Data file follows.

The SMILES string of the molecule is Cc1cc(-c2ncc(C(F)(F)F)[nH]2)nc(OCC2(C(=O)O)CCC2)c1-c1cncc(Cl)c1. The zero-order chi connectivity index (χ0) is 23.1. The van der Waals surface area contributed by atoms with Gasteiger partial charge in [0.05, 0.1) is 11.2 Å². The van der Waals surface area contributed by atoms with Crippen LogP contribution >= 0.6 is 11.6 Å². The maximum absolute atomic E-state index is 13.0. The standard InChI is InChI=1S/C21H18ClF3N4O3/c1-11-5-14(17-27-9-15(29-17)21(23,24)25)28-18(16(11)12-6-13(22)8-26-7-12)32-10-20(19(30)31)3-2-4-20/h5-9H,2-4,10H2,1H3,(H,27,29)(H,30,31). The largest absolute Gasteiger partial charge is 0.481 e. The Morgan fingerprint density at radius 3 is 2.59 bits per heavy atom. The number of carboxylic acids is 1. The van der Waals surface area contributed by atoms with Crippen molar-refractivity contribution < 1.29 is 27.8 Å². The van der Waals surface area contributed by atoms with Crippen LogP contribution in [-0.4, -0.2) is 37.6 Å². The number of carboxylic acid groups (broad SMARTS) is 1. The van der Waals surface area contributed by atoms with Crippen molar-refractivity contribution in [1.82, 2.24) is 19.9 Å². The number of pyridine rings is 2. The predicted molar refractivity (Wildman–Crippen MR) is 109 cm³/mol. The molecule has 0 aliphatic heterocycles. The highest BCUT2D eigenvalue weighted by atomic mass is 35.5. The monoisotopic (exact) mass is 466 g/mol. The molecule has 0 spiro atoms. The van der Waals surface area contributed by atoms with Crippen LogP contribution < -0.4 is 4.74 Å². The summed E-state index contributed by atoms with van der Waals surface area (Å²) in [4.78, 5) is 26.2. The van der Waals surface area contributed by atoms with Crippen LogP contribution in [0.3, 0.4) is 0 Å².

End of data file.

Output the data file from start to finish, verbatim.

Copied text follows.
The SMILES string of the molecule is Cc1cc(-c2ncc(C(F)(F)F)[nH]2)nc(OCC2(C(=O)O)CCC2)c1-c1cncc(Cl)c1. The zero-order chi connectivity index (χ0) is 23.1. The van der Waals surface area contributed by atoms with Gasteiger partial charge in [0.05, 0.1) is 11.2 Å². The van der Waals surface area contributed by atoms with Crippen LogP contribution >= 0.6 is 11.6 Å². The maximum absolute atomic E-state index is 13.0. The standard InChI is InChI=1S/C21H18ClF3N4O3/c1-11-5-14(17-27-9-15(29-17)21(23,24)25)28-18(16(11)12-6-13(22)8-26-7-12)32-10-20(19(30)31)3-2-4-20/h5-9H,2-4,10H2,1H3,(H,27,29)(H,30,31). The largest absolute Gasteiger partial charge is 0.481 e. The Morgan fingerprint density at radius 3 is 2.59 bits per heavy atom. The number of carboxylic acids is 1. The van der Waals surface area contributed by atoms with Crippen molar-refractivity contribution < 1.29 is 27.8 Å². The van der Waals surface area contributed by atoms with Crippen LogP contribution in [-0.4, -0.2) is 37.6 Å². The number of carboxylic acid groups (broad SMARTS) is 1. The van der Waals surface area contributed by atoms with Crippen molar-refractivity contribution in [1.82, 2.24) is 19.9 Å². The number of pyridine rings is 2. The predicted molar refractivity (Wildman–Crippen MR) is 109 cm³/mol. The molecule has 0 aliphatic heterocycles. The highest BCUT2D eigenvalue weighted by atomic mass is 35.5. The monoisotopic (exact) mass is 466 g/mol. The molecule has 0 spiro atoms. The van der Waals surface area contributed by atoms with Crippen LogP contribution < -0.4 is 4.74 Å². The summed E-state index contributed by atoms with van der Waals surface area (Å²) in [4.78, 5) is 26.2. The van der Waals surface area contributed by atoms with Crippen LogP contribution in [0.3, 0.4) is 0 Å².